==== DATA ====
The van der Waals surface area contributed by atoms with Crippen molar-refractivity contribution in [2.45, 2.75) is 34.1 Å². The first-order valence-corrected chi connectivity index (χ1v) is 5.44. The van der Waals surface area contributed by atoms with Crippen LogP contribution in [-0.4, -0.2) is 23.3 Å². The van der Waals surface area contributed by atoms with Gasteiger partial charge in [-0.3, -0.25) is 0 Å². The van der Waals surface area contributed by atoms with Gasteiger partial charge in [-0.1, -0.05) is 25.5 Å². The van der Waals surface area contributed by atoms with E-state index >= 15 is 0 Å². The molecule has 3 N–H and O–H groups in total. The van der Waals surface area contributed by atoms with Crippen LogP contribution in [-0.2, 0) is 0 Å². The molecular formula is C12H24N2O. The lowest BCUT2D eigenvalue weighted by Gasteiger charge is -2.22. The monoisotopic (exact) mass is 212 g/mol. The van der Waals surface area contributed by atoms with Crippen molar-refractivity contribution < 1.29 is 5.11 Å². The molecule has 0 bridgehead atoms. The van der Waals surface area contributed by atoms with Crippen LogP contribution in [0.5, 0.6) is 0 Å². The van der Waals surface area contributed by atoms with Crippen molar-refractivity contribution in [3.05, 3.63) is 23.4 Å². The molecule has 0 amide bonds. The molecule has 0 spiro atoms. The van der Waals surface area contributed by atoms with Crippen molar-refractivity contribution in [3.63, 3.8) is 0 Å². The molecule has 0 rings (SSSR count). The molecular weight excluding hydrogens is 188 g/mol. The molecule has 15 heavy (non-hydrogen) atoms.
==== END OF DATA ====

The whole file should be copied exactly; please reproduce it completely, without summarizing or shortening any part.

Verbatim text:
The van der Waals surface area contributed by atoms with Crippen molar-refractivity contribution in [2.45, 2.75) is 34.1 Å². The first-order valence-corrected chi connectivity index (χ1v) is 5.44. The van der Waals surface area contributed by atoms with Crippen LogP contribution in [-0.4, -0.2) is 23.3 Å². The van der Waals surface area contributed by atoms with Gasteiger partial charge in [-0.3, -0.25) is 0 Å². The van der Waals surface area contributed by atoms with Gasteiger partial charge in [-0.1, -0.05) is 25.5 Å². The van der Waals surface area contributed by atoms with E-state index >= 15 is 0 Å². The molecule has 3 N–H and O–H groups in total. The van der Waals surface area contributed by atoms with Crippen LogP contribution in [-0.2, 0) is 0 Å². The molecular formula is C12H24N2O. The lowest BCUT2D eigenvalue weighted by Gasteiger charge is -2.22. The monoisotopic (exact) mass is 212 g/mol. The van der Waals surface area contributed by atoms with Crippen molar-refractivity contribution < 1.29 is 5.11 Å². The molecule has 0 bridgehead atoms. The van der Waals surface area contributed by atoms with Crippen LogP contribution in [0.5, 0.6) is 0 Å². The van der Waals surface area contributed by atoms with Crippen molar-refractivity contribution in [3.05, 3.63) is 23.4 Å². The molecule has 0 amide bonds. The molecule has 0 spiro atoms. The van der Waals surface area contributed by atoms with Crippen molar-refractivity contribution in [3.63, 3.8) is 0 Å². The molecule has 0 rings (SSSR count). The molecular weight excluding hydrogens is 188 g/mol. The molecule has 15 heavy (non-hydrogen) atoms.